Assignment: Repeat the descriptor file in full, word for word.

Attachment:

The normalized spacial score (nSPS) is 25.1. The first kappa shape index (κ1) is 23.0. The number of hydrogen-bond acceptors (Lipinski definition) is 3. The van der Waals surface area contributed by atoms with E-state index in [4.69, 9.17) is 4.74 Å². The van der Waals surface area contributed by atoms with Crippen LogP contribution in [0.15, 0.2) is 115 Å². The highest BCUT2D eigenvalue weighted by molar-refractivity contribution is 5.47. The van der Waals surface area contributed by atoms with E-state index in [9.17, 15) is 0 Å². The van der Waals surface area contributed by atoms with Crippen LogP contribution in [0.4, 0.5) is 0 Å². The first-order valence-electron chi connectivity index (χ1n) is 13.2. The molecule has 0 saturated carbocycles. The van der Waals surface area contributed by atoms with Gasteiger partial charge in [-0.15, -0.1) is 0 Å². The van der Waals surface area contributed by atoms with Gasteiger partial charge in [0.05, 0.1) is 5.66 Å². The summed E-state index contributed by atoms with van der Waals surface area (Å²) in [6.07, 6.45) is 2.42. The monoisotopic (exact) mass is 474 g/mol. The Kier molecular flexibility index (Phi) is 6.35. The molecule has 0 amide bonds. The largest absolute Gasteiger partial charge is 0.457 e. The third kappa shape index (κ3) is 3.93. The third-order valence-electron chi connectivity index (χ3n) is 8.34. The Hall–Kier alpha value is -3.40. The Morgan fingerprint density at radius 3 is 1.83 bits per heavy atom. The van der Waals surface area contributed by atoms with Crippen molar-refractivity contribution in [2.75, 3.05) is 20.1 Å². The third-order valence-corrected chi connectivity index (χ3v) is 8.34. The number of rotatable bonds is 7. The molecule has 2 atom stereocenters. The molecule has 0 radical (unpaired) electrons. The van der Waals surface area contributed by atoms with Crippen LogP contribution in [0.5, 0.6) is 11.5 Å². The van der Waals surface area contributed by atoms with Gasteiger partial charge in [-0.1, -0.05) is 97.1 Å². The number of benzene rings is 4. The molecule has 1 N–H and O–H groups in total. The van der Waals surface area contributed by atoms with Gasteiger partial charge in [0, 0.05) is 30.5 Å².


The normalized spacial score (nSPS) is 25.1. The first kappa shape index (κ1) is 23.0. The number of hydrogen-bond acceptors (Lipinski definition) is 3. The van der Waals surface area contributed by atoms with E-state index in [4.69, 9.17) is 4.74 Å². The van der Waals surface area contributed by atoms with Crippen LogP contribution in [0.15, 0.2) is 115 Å². The highest BCUT2D eigenvalue weighted by molar-refractivity contribution is 5.47. The van der Waals surface area contributed by atoms with E-state index in [9.17, 15) is 0 Å². The van der Waals surface area contributed by atoms with Crippen LogP contribution in [0.4, 0.5) is 0 Å². The first-order valence-electron chi connectivity index (χ1n) is 13.2. The molecule has 0 saturated carbocycles. The van der Waals surface area contributed by atoms with Gasteiger partial charge in [-0.15, -0.1) is 0 Å². The van der Waals surface area contributed by atoms with Gasteiger partial charge in [0.05, 0.1) is 5.66 Å². The summed E-state index contributed by atoms with van der Waals surface area (Å²) in [6.07, 6.45) is 2.42. The monoisotopic (exact) mass is 474 g/mol. The Kier molecular flexibility index (Phi) is 6.35. The molecule has 0 amide bonds. The largest absolute Gasteiger partial charge is 0.457 e. The third kappa shape index (κ3) is 3.93. The third-order valence-electron chi connectivity index (χ3n) is 8.34. The Hall–Kier alpha value is -3.40. The Morgan fingerprint density at radius 3 is 1.83 bits per heavy atom. The van der Waals surface area contributed by atoms with Crippen molar-refractivity contribution in [2.75, 3.05) is 20.1 Å². The third-order valence-corrected chi connectivity index (χ3v) is 8.34. The number of rotatable bonds is 7. The molecule has 2 atom stereocenters. The molecule has 0 radical (unpaired) electrons. The van der Waals surface area contributed by atoms with Crippen LogP contribution in [0.5, 0.6) is 11.5 Å². The van der Waals surface area contributed by atoms with Gasteiger partial charge in [-0.1, -0.05) is 97.1 Å². The number of benzene rings is 4. The molecule has 1 N–H and O–H groups in total. The van der Waals surface area contributed by atoms with Gasteiger partial charge in [0, 0.05) is 30.5 Å².